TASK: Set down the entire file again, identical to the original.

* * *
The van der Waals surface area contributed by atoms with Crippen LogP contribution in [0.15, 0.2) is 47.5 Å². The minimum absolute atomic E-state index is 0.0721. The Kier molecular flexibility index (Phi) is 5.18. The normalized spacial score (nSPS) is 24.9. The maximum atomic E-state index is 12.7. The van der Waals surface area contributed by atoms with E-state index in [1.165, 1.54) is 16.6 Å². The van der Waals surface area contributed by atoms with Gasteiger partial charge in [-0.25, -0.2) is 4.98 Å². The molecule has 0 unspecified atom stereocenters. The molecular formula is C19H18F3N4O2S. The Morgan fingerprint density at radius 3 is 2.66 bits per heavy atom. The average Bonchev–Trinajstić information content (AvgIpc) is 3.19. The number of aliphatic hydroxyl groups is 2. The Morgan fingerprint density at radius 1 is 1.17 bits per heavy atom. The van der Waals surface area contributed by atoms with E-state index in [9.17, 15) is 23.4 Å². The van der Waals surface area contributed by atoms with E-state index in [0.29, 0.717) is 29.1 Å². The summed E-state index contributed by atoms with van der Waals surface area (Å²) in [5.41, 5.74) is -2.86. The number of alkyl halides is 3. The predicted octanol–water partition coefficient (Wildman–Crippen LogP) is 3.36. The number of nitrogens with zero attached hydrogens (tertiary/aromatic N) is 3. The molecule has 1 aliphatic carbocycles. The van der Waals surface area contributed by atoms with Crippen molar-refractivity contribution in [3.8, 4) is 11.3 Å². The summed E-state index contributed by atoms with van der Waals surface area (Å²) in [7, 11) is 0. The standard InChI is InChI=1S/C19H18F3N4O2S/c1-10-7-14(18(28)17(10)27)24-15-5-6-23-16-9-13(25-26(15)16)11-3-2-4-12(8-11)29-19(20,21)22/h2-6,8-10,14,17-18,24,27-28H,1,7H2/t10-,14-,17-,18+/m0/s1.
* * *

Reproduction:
The van der Waals surface area contributed by atoms with Crippen LogP contribution in [0.15, 0.2) is 47.5 Å². The minimum absolute atomic E-state index is 0.0721. The Kier molecular flexibility index (Phi) is 5.18. The normalized spacial score (nSPS) is 24.9. The maximum atomic E-state index is 12.7. The van der Waals surface area contributed by atoms with E-state index in [1.165, 1.54) is 16.6 Å². The van der Waals surface area contributed by atoms with Gasteiger partial charge in [-0.25, -0.2) is 4.98 Å². The molecule has 0 unspecified atom stereocenters. The molecular formula is C19H18F3N4O2S. The Morgan fingerprint density at radius 3 is 2.66 bits per heavy atom. The average Bonchev–Trinajstić information content (AvgIpc) is 3.19. The number of aliphatic hydroxyl groups is 2. The Morgan fingerprint density at radius 1 is 1.17 bits per heavy atom. The van der Waals surface area contributed by atoms with E-state index in [9.17, 15) is 23.4 Å². The van der Waals surface area contributed by atoms with E-state index in [0.29, 0.717) is 29.1 Å². The summed E-state index contributed by atoms with van der Waals surface area (Å²) in [5.41, 5.74) is -2.86. The number of alkyl halides is 3. The predicted octanol–water partition coefficient (Wildman–Crippen LogP) is 3.36. The number of nitrogens with zero attached hydrogens (tertiary/aromatic N) is 3. The molecule has 1 aliphatic carbocycles. The van der Waals surface area contributed by atoms with Crippen molar-refractivity contribution in [3.8, 4) is 11.3 Å². The summed E-state index contributed by atoms with van der Waals surface area (Å²) in [7, 11) is 0. The standard InChI is InChI=1S/C19H18F3N4O2S/c1-10-7-14(18(28)17(10)27)24-15-5-6-23-16-9-13(25-26(15)16)11-3-2-4-12(8-11)29-19(20,21)22/h2-6,8-10,14,17-18,24,27-28H,1,7H2/t10-,14-,17-,18+/m0/s1.